//module1.js /* * module1 uses the method of [respectively exposed] * */ export let data = 'atguigu' export function demo1 () { console .log( `I am the demo function in module1`, data.toUpperCase()) } export function test1 () { console .log( 'I am the test function in module1 ' , data.toLowerCase()) } //module2.js /* * module2, using [Unified Exposure] * */ //arr is private data, do not expose let arr = [ 1 , 3 , 5 , 7 , 9 ] function demo2 () { console .log( 'I am the demo2 function in module2' , arr) } function test2 () { console .log( 'I am the test2 function in module2' , arr) } //Unified exposure ( short version) export {demo2,test2} //Not an object //Unified exposure (full version) /* export { demo2 as haha1,//can be exposed at the same time, assign an alias test2 as haha2 }*/ //module3.js /* * Module3 uses [default exposure], which can only be exposed once. * */ export default 2 //export default { //name:'kobe', //age:25, //speak(){ //console.log(`My name is ${this.name}, I The age of is: ${this.age}`); //} //} //module4.js /* * module4: mixed exposure * */ //respectively expose export let arr0 = [ 1 , 3 , 5 , 7 , 9 , 10 ] export function bar () { console .log( 'module4-------bar()' ) } export function foo () { console .log( 'module4-------foo()' ) } //Unified exposure let str = 'hello,atguigu' let student = { name : 'peiqi' , age : 18 } class Dog { constructor ( name,age ) { this .name = name; this .age = age; } run () { console .log( 'I'm running' ) } } let d1 = new Dog( 'wc' , 3 ) export {str,student,d1} //The default exposure export default { school : 'atguigu' , price : '15K' } //app.js /* * The main file, used to summarize the various modules * */ //In the es6 modular specification, which way to introduce depends on the way it is exposed. //Introduce module1, module1 is [respectively exposed] import {data,demo1,test1} from './module1' //[Another way of writing]: Import module1, module1 is [respectively exposed], this way of introduction The content exposed by module1 will be collected into an object //import * as haha from'./module1' //Introducing module2, module2 is the [unified exposure] import {demo2,test2} from './module2' //[another way of writing], the introduction of module2, module2 is [unified exposure], this import method will The content exposed by module2 is collected into an object //import * as haha2 from'./ module2 ' //Introduce module2, module2 is [unified exposure] (the exposed content is aliased in module2) //import {haha1, haha2} from'./module2' //Introduce module3, module3 is [default exposure] import module3 from './module3' //If the module is exposed by default, try not to use the following writing //import * as module3 from'./module3' //Introduce module4, a variety of exposure methods are used in module4. When mixed exposure is introduced, the default exposure is written as import module4,{arr0,bar,foo,str,student,d1} from './module4' //Introduce the third-party module uniq. Almost all third-party modules are exposed by default. Import the uniq from 'the uniq' console .log(data) demo1() test1() demo2() test2() /*console.log(module3.name) console.log(module3.age) module3.speak()*/ console .log(module3) console .log(uniq([ 1 , 3 , 3 , 3 , 2 , 5 , 4 , 6 , 7 , 9 , 8 , 11 , 10 ])); console .log(arr0,str,student,d1) bar() foo() d1.run() console .log(module4) //Introduce test in index.html page <body> //Introduce babel to convert ES5 syntax and browserify translated dist.js < script type = "text/javascript" src = "./js/dist/dist.js" > </script > </body> Copy code

4.3 AMD specification

1. Grammar:

1- Exposure

1) Define a module without dependencies

define(function(){ return module }) Copy code

2) Define dependent modules

define(['module1','module2'], function(m1, m2){ return module }) Copy code

2- Introduce the use of modules

require(['module1','module2'], function(m1, m2){ Use m1/m2 }) Copy code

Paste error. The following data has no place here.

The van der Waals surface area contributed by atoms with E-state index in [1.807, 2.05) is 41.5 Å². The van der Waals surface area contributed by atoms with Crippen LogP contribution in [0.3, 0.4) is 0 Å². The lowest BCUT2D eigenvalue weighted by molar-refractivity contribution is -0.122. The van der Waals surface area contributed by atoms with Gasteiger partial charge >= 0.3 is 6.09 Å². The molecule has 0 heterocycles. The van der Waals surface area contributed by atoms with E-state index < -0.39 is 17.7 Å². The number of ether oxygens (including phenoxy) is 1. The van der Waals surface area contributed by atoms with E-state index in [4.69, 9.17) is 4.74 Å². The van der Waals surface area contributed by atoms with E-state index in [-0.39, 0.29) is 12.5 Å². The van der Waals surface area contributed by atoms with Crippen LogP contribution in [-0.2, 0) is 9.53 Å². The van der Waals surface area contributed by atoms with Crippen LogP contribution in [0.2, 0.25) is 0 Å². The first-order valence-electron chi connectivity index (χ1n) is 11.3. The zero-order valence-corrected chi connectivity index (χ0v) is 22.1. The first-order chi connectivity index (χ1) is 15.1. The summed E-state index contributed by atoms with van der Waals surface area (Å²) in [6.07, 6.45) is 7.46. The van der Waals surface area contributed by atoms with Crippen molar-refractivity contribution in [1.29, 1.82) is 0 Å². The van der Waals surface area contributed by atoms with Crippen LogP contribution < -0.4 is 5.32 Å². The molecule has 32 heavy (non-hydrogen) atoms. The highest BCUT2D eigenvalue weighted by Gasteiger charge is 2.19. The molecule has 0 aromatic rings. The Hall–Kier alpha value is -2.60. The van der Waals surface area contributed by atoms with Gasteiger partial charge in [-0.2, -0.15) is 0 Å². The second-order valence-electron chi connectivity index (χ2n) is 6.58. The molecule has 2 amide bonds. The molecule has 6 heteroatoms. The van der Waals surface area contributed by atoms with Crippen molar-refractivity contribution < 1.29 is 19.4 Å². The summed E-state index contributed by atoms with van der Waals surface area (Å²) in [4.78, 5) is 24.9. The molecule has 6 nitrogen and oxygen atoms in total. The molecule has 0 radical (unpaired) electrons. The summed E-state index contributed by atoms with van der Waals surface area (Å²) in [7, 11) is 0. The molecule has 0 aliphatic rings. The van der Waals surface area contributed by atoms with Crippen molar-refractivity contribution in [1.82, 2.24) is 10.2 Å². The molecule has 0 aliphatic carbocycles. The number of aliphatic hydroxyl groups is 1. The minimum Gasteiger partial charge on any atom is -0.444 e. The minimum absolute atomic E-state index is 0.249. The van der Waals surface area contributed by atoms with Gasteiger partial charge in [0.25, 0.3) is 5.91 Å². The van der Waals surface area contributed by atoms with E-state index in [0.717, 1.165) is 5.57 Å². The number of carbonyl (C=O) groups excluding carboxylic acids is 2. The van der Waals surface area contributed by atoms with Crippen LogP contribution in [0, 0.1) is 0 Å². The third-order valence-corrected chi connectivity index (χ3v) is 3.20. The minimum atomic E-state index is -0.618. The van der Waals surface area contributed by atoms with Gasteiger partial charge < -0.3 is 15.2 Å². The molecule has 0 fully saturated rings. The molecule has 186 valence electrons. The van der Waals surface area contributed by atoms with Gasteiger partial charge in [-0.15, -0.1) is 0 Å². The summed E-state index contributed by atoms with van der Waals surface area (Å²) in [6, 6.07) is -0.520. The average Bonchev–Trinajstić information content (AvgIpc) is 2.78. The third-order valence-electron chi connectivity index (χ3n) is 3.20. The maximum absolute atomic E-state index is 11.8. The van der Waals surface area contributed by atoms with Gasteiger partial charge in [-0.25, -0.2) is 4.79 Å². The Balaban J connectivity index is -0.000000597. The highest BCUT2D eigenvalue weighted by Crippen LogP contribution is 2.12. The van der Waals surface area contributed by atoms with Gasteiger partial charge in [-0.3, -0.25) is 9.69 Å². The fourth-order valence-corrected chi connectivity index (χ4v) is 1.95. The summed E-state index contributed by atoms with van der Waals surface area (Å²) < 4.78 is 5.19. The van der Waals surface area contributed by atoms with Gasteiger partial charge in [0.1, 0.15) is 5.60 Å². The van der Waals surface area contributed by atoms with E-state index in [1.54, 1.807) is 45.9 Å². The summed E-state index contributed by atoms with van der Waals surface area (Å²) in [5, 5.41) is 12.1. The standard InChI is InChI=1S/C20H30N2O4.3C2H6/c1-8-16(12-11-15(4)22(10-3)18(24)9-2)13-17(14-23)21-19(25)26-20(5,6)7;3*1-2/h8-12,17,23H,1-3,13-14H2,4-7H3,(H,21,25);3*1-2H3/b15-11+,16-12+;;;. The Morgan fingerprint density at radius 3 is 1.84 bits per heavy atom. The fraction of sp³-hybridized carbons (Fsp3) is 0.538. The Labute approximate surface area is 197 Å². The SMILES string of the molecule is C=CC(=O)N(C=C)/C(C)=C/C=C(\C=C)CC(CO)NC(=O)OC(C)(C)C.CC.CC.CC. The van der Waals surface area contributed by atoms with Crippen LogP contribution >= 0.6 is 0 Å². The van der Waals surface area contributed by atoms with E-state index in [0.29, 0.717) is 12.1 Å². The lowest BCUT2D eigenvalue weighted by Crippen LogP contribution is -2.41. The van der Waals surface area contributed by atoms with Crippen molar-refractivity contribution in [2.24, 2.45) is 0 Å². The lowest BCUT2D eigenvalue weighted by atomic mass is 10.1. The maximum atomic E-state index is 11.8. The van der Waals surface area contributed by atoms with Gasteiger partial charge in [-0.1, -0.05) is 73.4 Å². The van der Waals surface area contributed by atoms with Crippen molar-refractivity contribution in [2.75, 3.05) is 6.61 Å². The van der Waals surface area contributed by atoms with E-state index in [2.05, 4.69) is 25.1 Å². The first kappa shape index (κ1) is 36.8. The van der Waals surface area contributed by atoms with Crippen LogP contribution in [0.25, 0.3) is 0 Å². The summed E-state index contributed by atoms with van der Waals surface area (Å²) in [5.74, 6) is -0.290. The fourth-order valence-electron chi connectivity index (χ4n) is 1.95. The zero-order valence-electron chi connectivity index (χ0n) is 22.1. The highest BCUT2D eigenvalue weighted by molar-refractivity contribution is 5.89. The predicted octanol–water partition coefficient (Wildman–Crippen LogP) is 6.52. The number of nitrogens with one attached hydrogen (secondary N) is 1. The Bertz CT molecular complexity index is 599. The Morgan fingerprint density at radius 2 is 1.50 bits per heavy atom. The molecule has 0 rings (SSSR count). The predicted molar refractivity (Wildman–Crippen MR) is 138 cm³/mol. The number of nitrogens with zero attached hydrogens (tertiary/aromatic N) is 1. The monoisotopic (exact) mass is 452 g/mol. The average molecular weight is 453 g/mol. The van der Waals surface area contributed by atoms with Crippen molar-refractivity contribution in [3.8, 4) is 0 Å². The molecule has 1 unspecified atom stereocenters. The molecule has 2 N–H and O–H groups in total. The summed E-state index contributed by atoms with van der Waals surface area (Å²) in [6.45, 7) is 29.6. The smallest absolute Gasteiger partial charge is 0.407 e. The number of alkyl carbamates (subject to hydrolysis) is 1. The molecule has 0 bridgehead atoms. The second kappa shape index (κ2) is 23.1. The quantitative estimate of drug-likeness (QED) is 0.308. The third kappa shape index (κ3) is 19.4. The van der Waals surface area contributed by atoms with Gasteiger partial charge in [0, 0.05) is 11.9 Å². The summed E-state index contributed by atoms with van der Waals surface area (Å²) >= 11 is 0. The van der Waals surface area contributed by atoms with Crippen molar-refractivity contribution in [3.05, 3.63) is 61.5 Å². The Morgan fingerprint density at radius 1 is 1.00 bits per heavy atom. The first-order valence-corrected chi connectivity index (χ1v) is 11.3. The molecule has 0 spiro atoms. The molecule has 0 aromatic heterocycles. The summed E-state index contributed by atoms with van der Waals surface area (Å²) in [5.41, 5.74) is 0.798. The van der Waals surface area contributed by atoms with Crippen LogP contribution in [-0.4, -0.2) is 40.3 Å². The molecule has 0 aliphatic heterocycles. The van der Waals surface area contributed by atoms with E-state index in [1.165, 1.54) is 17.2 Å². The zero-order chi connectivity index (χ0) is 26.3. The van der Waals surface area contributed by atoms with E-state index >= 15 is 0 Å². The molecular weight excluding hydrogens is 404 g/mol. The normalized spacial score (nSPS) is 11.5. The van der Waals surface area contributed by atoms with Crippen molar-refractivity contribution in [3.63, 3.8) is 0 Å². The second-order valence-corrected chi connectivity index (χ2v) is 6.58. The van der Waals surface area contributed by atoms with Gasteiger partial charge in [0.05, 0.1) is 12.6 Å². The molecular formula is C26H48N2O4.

2. Realize

1) Download require.js

2) Import require.js into the project: js/libs/require.js

Examples:

//module1.js /* * Define a module1 with no dependencies * */ define( function () { //----- let data = 'atguigu' // function getDataL() { return data.toLowerCase() } function getDataU() { return data.toUpperCase() } return {getDataL,getDataU} // }) //module2.js /* * module2,module2 module1 module1 --data * */ define(['module1'],function (module1) { let msg = '0719 ' //module1 data module2 msg function getDataAndMsg() { return module1.getDataL() + msg } return getDataAndMsg }) //app.js /* * AMD js ( ) * */ // requirejs.config({ baseUrl: './js/', //baseUrl index.html // paths: { module1: 'modules/module1', module2: 'modules/module2', jquery: 'lib/jquery-1.10.1' //jquery } }); requirejs(['module2','jquery'],function (m2,$) { console.log($) console.log(m2()); $('body').css('background','skyblue') }); //Introducing test in index.html page < body > <!--In AMD modularization, a special introduction method should also be used in the main page --> < script data-main = "./js/app.js" src = "./js/lib/require.js" > </Script > </body > copy the code

4.4CMD specification

1. Grammar:

1- Exposure-The syntax is a mixture of CommonJS and AMD

1) Define a module without dependencies

define(function(require, exports, module){ exports.xxx = value module.exports = value }) Copy code

2) Define dependent modules

define(function(require, exports, module){ //Introduce dependent modules (synchronization) var module2 = require('./module2') //Introduce dependent modules (asynchronous) require.async('./module3', function (m3) { }) //Exposure module exports.xxx = value }) Copy code

2- Introduce the use of modules-the syntax is a mixture of CommonJS and AMD

define(function (require) { var m1 = require('./module1') var m4 = require('./module4') m1.show() m4.show() }) Copy code

3- How to use the module (in html): seajs.use()

2. Realize

1) Download Sea.js

2) Import Sea.js into the project: js/libs/Sea.js

Examples:

//module1.js /* * Define a module without dependencies, module1 * */ define( function ( require , exports , module ) { let data = '--------module1---------' function getData () { console .log(data) } module .exports = {getData} }) //module2.js /* * Define a module without dependencies, module2 * */ define( function ( require , exports , module ) { let data = '--------module2---------' function getData () { console .log(data) } module .exports = {getData} }) //module3.js /* * Define a module without dependencies, module3 * */ define( function ( require , exports , module ) { let data = '--------module3---------' function getData () { console .log(data) } module .exports = {getData} }) //module4.js /* * Define a dependent module, module4, which depends on module2 and module3 * */ define( function ( require , exports , module ) { let data = '--------module4---------' //Introduce module2-----Introduce let module2 synchronously = require ( './module2' ) module2.getData() //Introduction of module3-----asynchronous introduction of require .async( './module3' , function ( m3 ) { m3.getData() }) function getData () { console .log(data) } module .exports = {getData} }) //main.js /* * The main js file, used to summarize the various modules * */ define( function ( require ) { let module1 = require ( './module1' ) let module4 = require ( './module4' ) module1.getData() module4.getData() }) //Introduce test in index.html page <body> < script type = "text/javascript" src = "js/libs/sea.js" > </script > < script type = "text/javascript" > seajs.use( './js/modules/main' ) </script > </body> Copy code